The Wolfe Widow (Book Collector Mystery Series #3)

The Wolfe Widow (Book Collector Mystery Series #3)

by Victoria Abbott
The Wolfe Widow (Book Collector Mystery Series #3)

The Wolfe Widow (Book Collector Mystery Series #3)

by Victoria Abbott



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As Thanksgiving approaches, Jordan Bingham is grateful for her job researching rare books for Vera Van Alst, the infamous curmudgeon of Harrison Falls, New York. But when an uninvited guest makes an appearance, much more than dinner is disrupted—and Jordan is thankful just to be alive…
Vera Van Alst doesn’t normally receive visitors without appointment, but she agrees to see the imperious Muriel Delgado upon arrival. Shortly thereafter, Jordan is told that her position is being terminated. Evicted from the Van Alst House, Jordan is determined to find out what hold Muriel has over her erstwhile employer.
It seems Muriel has designs on Vera’s money and property—not to mention a particular interest in her collection of Nero Wolfe first editions. When Jordan discovers a deadly connection between Muriel and the Van Alst family, it’s up to her to put the house in order and stop a killer from going back to press.

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Product Details

ISBN-13: 9780698143210
Publisher: Penguin Publishing Group
Publication date: 09/02/2014
Series: Book Collector Mystery Series , #3
Sold by: Penguin Group
Format: eBook
Pages: 304
Sales rank: 443,177
File size: 2 MB
Age Range: 18 Years

About the Author

Victoria Abbott is a pseudonym for a collaboration between seasoned mystery author Mary Jane Maffini and her daughter Victoria. Mary Jane, a former mystery bookstore owner, is the author of the Camilla MacPhee, Fiona Silk, and Charlotte Adams series. They live outside Ottawa, ONT.

Read an Excerpt



THE DOORBELL RANG. Now, this would be no big deal in most places, but at Van Alst House ten days before Thanksgiving, it seemed to create a collective panic. It was just after eight on a night that had already brought us some serious wind, making the unseasonably early snow flurries seem like a blizzard fit for the arctic. My boss, Vera Van Alst, and I were grumbling about the cold white stuff arriving in mid-November as we waited to be served our main course in the historic ruin that is the grand dining room. My Uncle Kev, the world’s oldest and largest child, was defending the fun factor of early snow.

When the bell rang, I thought I’d ignore it. It sounded again, a serious, rich and commanding ring, perfect for a massive historical home. It should tell you something that we all reacted with shock.

Everyone froze. Vera’s cook, Signora Panetone, put down her vast platter with the mountain of gnocchi and crossed herself. The signora won’t see eighty again, but usually that doesn’t stop her from heaping food on your plate. This time her black eyes bugged out and her unlikely ebony hair seemed to plaster itself a little closer to her scalp.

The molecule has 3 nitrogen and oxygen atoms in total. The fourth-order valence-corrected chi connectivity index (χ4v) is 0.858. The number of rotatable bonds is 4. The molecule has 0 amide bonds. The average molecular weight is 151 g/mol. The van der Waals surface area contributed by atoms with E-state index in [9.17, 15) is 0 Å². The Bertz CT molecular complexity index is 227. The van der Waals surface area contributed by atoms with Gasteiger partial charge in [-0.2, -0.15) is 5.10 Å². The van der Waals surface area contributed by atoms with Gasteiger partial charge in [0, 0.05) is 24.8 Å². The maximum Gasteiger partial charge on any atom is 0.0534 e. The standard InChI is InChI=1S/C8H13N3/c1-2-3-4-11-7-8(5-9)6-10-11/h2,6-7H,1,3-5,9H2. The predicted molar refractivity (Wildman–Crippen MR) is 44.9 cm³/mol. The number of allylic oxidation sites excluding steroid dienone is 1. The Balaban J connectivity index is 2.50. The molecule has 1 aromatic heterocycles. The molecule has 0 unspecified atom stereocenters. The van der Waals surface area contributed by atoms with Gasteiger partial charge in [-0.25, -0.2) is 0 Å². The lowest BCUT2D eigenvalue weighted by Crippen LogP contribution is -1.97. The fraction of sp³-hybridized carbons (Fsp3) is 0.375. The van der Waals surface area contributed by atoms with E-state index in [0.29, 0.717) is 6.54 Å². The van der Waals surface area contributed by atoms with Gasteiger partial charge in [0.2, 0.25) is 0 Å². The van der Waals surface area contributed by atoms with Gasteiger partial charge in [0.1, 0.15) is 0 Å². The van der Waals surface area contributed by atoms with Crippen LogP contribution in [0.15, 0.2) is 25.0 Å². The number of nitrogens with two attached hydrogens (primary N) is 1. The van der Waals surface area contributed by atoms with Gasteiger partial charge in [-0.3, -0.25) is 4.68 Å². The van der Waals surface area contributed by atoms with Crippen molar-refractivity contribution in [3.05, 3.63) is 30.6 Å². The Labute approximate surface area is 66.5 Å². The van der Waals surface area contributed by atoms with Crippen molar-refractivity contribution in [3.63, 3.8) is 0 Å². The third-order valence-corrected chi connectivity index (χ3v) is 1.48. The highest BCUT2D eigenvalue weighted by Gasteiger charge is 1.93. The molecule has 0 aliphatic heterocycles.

The doorbell ringing was not a regular occurrence at Van Alst House. Nor was it a welcome one.

Vera hulked unmoving in her wheelchair, her face like an Easter Island moai. Apparently her majesty was not amused. Kev—usually ebullient where food was involved—vanished like an ice cube in a bowl of minestrone. Even the Siamese cats took refuge under the mile-long Sheraton table. I felt their tails swishing against my ankles. Would claws be next? Why hadn’t I worn something higher than ankle boots? In the six and a half months I’d worked for Vera, lived at Van Alst House and taken my evening meals in this dining room, you’d think I would have learned, but sometimes fashion wins over feline, and then inevitably feline turns the tables and triumphs once more.

Another ring of the bell.

It was mildly eerie, because all the people brave enough to cross the threshold of this house were present and accounted for, except for Eddie, our recently retired postal carrier who was floating somewhere off Florida on a cruise with his ninety-year-old mother. Eddie wasn’t expected back anytime soon. As Eddie had been nursing a crush on Vera for nearly fifty years, I wasn’t sure how that would work out for him. But anyway, it wouldn’t be Eddie at the front door. He always came in the back.

So who could it be? A wrong address? Some poor wretch who’d braved the long lonely driveway to the large and pretentious front entrance to our crumbling Victorian pile o’ granite to ask for a donation to repair the church organ? A random serial killer about to have the worst night of his life? A stranded traveler?

I was prepared to wait it out. Vera broke the silence at last. “Miss Bingham.”

I responded with my eye firmly fixed on the platter of gnocchi. “The doorbell, I think.”

“Of course, it’s the doorbell. Don’t be ridiculous. Can you make whoever it is go away?”

I shouldn’t have been playful. “What if it’s missionaries? Will I give them something?”

“What part of ‘away’ is unclear to you, Miss Bingham?”

“Or they could be collecting to get gifts for the needy.”

“Not from me they won’t.”

I knew my place. Researcher and minion. Answerer of bells. Opener of doors. I rose, gazed longingly at the platter of gnocchi and headed down the endless corridor to the front door. I grabbed my handbag as I went. Vera might be grinchy, but I wasn’t. I could manage a donation if it came to that.

The doorbell pealed again as I reached the front entrance. I pushed it open, ready to drop a dollar into the palm of some forlorn waif while whispering, “Run for your life.”

I stared up at a tall woman dressed entirely in black, much of that a vast black cape, swirling like the snow behind her. I am five foot six, but I felt like a dwarf next to her. She was quite aware of that, I thought. She gazed down imperiously. “I want to speak to Vera Van Alst.”